Slave to the Game

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Sandia National Laboratories scientists are developing a lifelike video game that helps first responders experience the drama and adrenaline of a disaster.

Sandia, along with the University of Southern California's GamePipe Laboratory, is one year into a three-year project to develop the game, called "Ground Truth." It's meant to supplement or even substitute for the tabletop exercise, the classic but sometimes cumbersome means of exercising for disasters.

The simulation opens with a mock newscast describing an emergency. In the current version, a simulated collision between a speeding car and a tanker truck that results in a cloud of chlorine being released in the middle of a city.

Then a lifelike aerial view of the hypothetical city appears, with a green cloud looming over the scene. It's up to the players to direct the response using the police and fire departments, hazardous materials crews, medical personnel and road barricades.

While the players scramble to dispatch the crews, a ticker tracks the death toll in the upper right corner and tense music plays in the background. The goal is to save as many people as possible.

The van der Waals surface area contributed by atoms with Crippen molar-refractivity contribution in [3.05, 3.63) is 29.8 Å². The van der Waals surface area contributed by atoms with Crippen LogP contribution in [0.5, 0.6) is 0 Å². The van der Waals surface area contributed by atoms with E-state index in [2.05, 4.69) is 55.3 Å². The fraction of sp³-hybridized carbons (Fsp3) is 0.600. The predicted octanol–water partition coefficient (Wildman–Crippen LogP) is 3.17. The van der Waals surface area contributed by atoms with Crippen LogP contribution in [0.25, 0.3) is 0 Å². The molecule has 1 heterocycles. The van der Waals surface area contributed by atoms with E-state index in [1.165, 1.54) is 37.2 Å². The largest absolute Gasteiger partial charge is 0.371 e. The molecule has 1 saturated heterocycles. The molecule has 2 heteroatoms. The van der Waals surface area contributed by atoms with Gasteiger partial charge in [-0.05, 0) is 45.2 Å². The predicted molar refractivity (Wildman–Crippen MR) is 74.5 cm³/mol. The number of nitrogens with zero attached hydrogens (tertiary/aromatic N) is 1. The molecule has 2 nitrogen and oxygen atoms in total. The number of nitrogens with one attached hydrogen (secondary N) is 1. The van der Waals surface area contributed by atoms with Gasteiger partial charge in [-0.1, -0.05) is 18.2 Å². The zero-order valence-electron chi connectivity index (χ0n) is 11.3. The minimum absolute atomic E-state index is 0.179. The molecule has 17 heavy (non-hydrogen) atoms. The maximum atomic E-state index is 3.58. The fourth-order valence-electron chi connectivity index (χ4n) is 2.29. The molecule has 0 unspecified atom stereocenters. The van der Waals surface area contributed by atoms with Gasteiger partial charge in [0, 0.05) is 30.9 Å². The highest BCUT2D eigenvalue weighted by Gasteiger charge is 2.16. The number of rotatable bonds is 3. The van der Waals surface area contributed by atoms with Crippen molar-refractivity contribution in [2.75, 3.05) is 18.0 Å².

"It has a little bit of a gaming adrenaline rush to it," said Jim Morrissey, terrorist preparedness coordinator for Alameda County Emergency Medical Services. "I think it has the potential to be a great tool for all multi-disciplined emergency responders," he said.

"They'll be more experienced than they otherwise would have been because they've played it, albeit virtually, but it's better than nothing," said computer scientist Donna Djordjevich, leader of the project at Sandia's Livermore campus.

Other virtual emergencies and twists will be added as the game is developed.

"I'm tending to focus on these weapons of mass destruction, large-scale events," Djordjevich said.

She also plans to explore emotional aspects of the game. For example, responders who lose a colleague may become distraught and less effective or begin questioning the player's authority.